We told him he could get his stick—provided he kicked in the next six weeks of allowance, and behaved for the rest of his life. He enthusiastically agreed.
     The older boy, of course, needed to be bought off, and he chose to go on a spree at Doc's House of Magic, loading up on itch powder and joy buzzers and the most realistic-looking rubber cigar I've ever seen.
     It was all worth it—the expense, the certainty that my lax parenting skills were turning my boys into brats—that night, as we marched into the Grand Hotel's archly labeled "Salle a Manger" (see, I didn't invent pretentiousness).
     The boys strolled in front of me, Kent proudly holding his walking stick -- it was a little big for him, so he had to hold it high, which made him seem like Louis XIV taking the air, Ross wearing a Thurston Howell III yachtsman's cap and brandishing his fake cigar.
     Guests did double takes. I am not exaggerating to say that heads turned in the dining room to see this strange family come rolling in. The maitre d' informed my older son that gentlemen must remove their hats at dinner, and we were shown our seats, my heart bursting with pride.
     "My work on Earth is done," I told myself. "I can die now, confident that I have passed on my qualities to a new generation."
        —Originally published in the Sun-Times, Sept. 4, 2005

     Postscript: Almost needless to say, he never used the walking stick again. But it is mounted above the door to his bedroom, where it is available, should the occasion arise. 


  1. Marvelous! Are you sure Kent Week will be enough? Kent Month would be more like it.


    Obsequious I know, but sincere, I assure you.

  2. I always knew you spoiled them, just from some things you said in the columns over time. But all is well that ends well. I'm sure later they worked part time jobs to earn some $.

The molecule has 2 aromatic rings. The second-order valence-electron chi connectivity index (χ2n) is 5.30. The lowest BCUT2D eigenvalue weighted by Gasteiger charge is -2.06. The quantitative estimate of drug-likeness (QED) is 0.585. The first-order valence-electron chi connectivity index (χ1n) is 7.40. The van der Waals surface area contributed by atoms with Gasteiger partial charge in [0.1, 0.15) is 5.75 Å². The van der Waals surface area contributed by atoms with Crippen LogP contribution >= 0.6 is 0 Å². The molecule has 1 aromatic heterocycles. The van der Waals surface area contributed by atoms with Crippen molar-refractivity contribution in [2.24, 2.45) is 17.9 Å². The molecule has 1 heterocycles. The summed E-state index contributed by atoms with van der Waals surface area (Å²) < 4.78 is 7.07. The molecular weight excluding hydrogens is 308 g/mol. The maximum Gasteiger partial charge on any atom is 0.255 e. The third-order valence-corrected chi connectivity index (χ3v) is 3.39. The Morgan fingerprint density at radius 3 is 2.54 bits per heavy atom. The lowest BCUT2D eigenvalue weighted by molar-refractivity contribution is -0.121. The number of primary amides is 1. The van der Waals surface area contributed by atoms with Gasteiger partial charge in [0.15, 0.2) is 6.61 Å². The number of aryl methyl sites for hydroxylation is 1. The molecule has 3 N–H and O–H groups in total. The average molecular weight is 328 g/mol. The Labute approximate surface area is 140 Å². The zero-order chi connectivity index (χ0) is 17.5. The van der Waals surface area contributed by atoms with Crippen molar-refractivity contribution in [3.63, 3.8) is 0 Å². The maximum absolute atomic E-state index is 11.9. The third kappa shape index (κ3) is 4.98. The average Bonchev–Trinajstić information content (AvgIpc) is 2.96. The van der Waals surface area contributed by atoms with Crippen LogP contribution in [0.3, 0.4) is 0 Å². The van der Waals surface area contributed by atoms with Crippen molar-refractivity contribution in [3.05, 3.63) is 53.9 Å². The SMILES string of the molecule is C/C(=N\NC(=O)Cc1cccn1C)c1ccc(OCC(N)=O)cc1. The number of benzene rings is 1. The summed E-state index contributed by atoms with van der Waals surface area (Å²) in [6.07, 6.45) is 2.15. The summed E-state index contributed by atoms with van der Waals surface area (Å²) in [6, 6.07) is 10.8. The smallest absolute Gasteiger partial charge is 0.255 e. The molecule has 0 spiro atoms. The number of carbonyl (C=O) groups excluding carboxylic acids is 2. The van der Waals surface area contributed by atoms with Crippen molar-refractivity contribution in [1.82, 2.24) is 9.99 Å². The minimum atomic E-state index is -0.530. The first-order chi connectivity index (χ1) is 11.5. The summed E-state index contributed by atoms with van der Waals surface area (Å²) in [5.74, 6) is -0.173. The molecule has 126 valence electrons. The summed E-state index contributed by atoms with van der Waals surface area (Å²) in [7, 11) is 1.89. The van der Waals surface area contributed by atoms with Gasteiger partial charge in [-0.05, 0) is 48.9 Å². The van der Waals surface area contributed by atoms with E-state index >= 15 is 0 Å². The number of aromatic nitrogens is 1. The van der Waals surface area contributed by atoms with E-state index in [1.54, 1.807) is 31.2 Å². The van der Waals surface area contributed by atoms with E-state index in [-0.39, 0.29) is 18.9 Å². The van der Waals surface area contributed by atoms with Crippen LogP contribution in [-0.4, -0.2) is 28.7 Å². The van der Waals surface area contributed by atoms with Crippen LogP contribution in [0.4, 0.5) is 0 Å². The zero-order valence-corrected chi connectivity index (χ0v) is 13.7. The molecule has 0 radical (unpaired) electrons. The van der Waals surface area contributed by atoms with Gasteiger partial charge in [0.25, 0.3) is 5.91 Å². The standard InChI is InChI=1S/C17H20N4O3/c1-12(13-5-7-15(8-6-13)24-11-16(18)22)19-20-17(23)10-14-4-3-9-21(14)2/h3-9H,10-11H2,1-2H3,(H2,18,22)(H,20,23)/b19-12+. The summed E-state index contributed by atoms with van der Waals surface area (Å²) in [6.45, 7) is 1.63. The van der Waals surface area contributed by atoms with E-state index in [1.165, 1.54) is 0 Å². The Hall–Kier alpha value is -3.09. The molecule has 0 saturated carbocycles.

1. He's worked since he's 16—stacking boxes the first summer, volunteering for a charity the second and, this morning, I just saw him off for his summer job in the exciting scrap metal industry -- I kid you not.

    2. Hope the eldest had to do that too. It will make them better adults and not feel entitled. Too much of that today. I'm sure they are fine.

  3. No doubt their values are solid and honorable to this day. If we can't "spoil" our children, where do we find joy?

  4. Well spoiling them too much will not prepare them well for life later or make them better people.

    1. But what's too much? If I didn't give in sometimes, and go against my better judgment, we'd never gotten a dog.

    2. Say no more than yes. Well dog is different but then you shouldn't be stuck doing all the walking, etc. Those at home should help. Don't be a pushover.

    3. I find the philosophy of saying no more often than yes to be a sad approach to parenting. Of course you say no if your child wants to do something unsafe, or something that will have a negative effect on others, but that's not the case for most things kids want to do. I certainly agree that kids should help out at the level of their capability.

    4. I'm talking about material things. You don't overdo it on that especially if one isn't well off-and even if they are it's not good just to buy nonstop.

    5. Can't argue with that. And kids are a lot more likely to appreciate what they buy with money they've earned themselves, or, if that's their only option, to realize they can do without.

  5. Very good column in today's paper about the ex football player and excessive drinking. But note to the potheads here, as he says and scientific proof backs up, it is addictive and affects the brain. No, I'm not a big drinker but a bit of wine now and then is safer than weed. Face facts!

    1. it didn't appear till a bit later, thanks

    2. Mrs. Grandma just wants to give you some good tips.